Ellie Pillai is Brown


How long can Ellie hold onto the lie, the lie that threatens to blow apart her family? She knows that her mother, particularly, has ambitions for her. After all, her mother achieved despite having neither expectations nor available opportunities. So the thought that Ellie is taking drama for GCSE rather than computer science, is likely to be devastating.

Then again, Ellie’s certain she’s a disappointment all around. She’s one of the few brown-skinned students at her school, and best friends with the school’s ‘it’ girl, Jess. ‘Wherever Jess goes, people look at her’. It seems that Ellie’s either in her shadow, or likely to be called out for being different, or embarrassing. That’s why she hides. It’s why so few people, other than Jess, know about her playlists, her humour, her creativity, and then the backing singers she imagines in so many different situations. It’s also why she’s received a grade 2 for drama in her mock GCSEs. Drama, the subject her parents know nothing about.

Yet, what if this year is the year that the lie explodes? Then again, could this be the year that Ellie declares, Ellie Pillai is Brown, in her introduction to the substitute drama teacher, Mrs Aachara. What’s more, might this be the year that Mrs Aachara sees something in Ellie that has only been hinted at, that we know, and then Ash, the new boy might glimpse too?

The new boy. The perfect boy. The boy who’s surely destined for Jess?

Isn’t it all a pickle? Bookwagon loves and recommends Ellie Pillai is Brown.

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Ellie Pillai is Brown

Christine Pillainayagam

(Faber & Faber)

Ellie Pillai is Brown. It’s how she describes herself when introductions are required during Mrs Aachara’s first drama lesson with her Year 11 class. Then again, it could be something as embarrassing, such as ‘blonde moustache’. After all, it seems as though Ellie’s life is full of pratfalls. It must be the reason why her mother seems so much more at ease with Ellie’s best friend, Jess. Although Jess is ‘the ‘it’ girl’ who has people watching her wherever she goes, Ellie’s happy to fall into her shadow. After all, Jess is her best friend.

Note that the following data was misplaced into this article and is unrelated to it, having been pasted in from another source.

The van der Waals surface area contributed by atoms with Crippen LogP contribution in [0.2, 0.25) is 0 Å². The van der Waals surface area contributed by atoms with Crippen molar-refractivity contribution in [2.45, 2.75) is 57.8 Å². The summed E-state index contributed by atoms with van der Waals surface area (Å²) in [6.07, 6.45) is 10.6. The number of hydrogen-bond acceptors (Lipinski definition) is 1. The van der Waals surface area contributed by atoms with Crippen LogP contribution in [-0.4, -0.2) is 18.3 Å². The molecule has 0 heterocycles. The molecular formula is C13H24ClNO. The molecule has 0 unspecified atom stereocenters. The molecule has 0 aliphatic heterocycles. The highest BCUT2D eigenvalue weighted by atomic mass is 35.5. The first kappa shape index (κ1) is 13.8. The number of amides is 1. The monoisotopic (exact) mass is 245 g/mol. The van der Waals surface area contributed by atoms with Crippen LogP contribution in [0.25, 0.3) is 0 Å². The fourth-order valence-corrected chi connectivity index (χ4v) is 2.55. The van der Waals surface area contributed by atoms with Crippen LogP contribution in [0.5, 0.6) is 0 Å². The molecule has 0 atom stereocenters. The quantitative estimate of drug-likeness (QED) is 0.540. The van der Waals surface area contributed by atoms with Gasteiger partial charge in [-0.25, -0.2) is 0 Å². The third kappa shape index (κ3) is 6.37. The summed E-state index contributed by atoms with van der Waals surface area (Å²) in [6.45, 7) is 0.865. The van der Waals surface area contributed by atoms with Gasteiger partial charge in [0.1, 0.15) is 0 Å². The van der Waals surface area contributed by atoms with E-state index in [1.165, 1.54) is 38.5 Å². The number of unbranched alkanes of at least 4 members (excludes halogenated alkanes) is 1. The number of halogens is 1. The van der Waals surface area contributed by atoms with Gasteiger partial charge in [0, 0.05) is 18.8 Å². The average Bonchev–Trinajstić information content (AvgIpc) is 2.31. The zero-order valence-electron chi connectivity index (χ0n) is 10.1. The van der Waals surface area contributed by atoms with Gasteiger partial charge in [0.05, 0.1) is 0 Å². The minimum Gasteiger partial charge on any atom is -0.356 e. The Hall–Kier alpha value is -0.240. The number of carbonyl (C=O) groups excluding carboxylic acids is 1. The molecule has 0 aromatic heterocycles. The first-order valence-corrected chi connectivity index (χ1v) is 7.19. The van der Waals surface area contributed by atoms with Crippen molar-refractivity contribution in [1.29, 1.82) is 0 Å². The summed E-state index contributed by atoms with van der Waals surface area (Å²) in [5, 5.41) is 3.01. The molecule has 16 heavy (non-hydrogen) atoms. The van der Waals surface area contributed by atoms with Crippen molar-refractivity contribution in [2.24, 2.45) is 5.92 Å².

However, this year seems different. Not only is it GCSE year, but it’s the year when the lie of drama lessons might be discovered by Ellie’s mother and father. They think she’s taking computer science when all along she’s been taking Mr Grange’s drama lessons…. and failing. Now Mrs Aachara’s leading the class and it seems she’s spotted something in Ellie’s ‘performance’ that even she doesn’t know is present. Or maybe she does, as when she’s dancing around the room, constructing her playlists, or presenting backing groups in her imagination? Then again, maybe when she creates soundtracks that elevate a piece of writing to star standard?
What’s more, it seems that there’s a boy who sees Ellie’s talents too. Yet how is this even possible when there’s Jess who outshines everyone, who seems destined for Ash? Altogether it’s a complete mishmash, isn’t it?
Christine Pillainayagam writes a story for everyone of us who feels ‘different somehow’. What’s more she encourages us to look at each other, appreciate difference and value it. Bookwagon suggests this inspiring, rich and compassionate novel, is an ideal accompaniment to Musical Truth, albeit with the Beatles’ White Album playing in the background.


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